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Building Societies (Funding) and Mutual Societies (Transfers) Act 2007

Summary and Background

5.The purposes of the Act are to liberalise the wholesale funding limits on building societies, to place building society members on a par with creditors on a winding up, and to make it easier for mutual societies transfer their business to subsidiaries of other mutual societies.

6.The Act has three aims. First, to increase the proportion of wholesale funding building societies may use. At present, building societies must raise at least 50 per cent of their funds from shares held by individual members of the society. The Act allows the Treasury to change that requirement, so that societies may raise up to 75 per cent of their funding from wholesale sources. This is intended to give societies access to cheaper funding and create a more level playing field with banks. However, the retention of at least 25 per cent individual member funding will mean that this source of funding will remain significant.

7.Second, to alter the position on the distribution of assets on dissolution or winding up of a building society, to give shareholding members of the society equality with creditors. At present, creditors have priority over members in a winding up. A change to the funding limit would increase the risk to members in an insolvency, as any available funds would first be used to satisfy a larger pool of (wholesale) creditors. This second change is intended to reduce that risk, by improving the position of building society members in an insolvency.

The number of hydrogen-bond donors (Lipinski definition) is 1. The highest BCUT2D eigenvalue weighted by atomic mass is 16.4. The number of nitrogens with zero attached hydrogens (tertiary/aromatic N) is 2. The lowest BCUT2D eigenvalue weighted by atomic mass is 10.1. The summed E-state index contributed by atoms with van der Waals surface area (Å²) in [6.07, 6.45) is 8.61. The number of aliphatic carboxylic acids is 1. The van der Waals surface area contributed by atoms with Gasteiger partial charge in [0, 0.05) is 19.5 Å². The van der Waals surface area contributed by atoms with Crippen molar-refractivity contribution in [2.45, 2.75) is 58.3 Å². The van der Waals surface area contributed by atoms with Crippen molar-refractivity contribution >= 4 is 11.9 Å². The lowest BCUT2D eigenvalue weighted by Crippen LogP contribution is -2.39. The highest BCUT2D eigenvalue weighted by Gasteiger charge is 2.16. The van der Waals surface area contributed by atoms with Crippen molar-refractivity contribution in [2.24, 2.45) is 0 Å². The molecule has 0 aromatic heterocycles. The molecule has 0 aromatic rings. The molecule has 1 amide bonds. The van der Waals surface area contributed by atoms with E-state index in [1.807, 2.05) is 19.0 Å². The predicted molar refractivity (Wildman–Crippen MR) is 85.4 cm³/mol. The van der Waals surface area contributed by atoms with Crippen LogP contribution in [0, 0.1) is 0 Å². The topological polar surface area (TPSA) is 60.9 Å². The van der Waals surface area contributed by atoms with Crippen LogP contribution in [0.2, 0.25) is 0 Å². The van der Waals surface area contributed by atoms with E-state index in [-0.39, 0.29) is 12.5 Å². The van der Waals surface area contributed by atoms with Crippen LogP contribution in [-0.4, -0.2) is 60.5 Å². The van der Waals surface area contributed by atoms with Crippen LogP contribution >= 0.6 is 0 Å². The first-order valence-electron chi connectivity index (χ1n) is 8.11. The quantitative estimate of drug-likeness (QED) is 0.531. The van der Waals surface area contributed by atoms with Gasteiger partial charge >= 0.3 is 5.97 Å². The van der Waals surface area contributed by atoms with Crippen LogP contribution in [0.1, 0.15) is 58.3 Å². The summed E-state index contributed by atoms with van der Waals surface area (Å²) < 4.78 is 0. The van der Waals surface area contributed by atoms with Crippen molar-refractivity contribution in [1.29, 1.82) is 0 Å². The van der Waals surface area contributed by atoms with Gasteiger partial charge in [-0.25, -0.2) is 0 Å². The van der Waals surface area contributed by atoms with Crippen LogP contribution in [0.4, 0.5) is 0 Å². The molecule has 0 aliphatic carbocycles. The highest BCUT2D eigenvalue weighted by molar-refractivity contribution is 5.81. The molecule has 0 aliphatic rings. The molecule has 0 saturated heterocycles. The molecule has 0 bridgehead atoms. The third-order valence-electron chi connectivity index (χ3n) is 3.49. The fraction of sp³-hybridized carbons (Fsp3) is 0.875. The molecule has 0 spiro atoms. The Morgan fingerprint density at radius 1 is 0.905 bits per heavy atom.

8.Third, to make it easier for a building society, friendly society or industrial and provident society to transfer its business to a subsidiary of another such society or of an EEA (European Economic Area) mutual society. A subsidiary for these purposes is a company or other body corporate controlled by another mutual society. The Act allows the Treasury to modify the statutory provisions which apply to such transfers, to make them less onerous. This is intended to make it easier for mutual societies to acquire other mutuals, and to develop group structures. The changes will ensure that certain safeguards, such as members’ rights and safeguards against demutualization, remain in place.

9.The changes to the relevant legislation to give full effect to the policy will be made by the Treasury in secondary legislation. This will allow the Treasury to consult mutual societies and other interested parties before making any substantive changes to the legislation.

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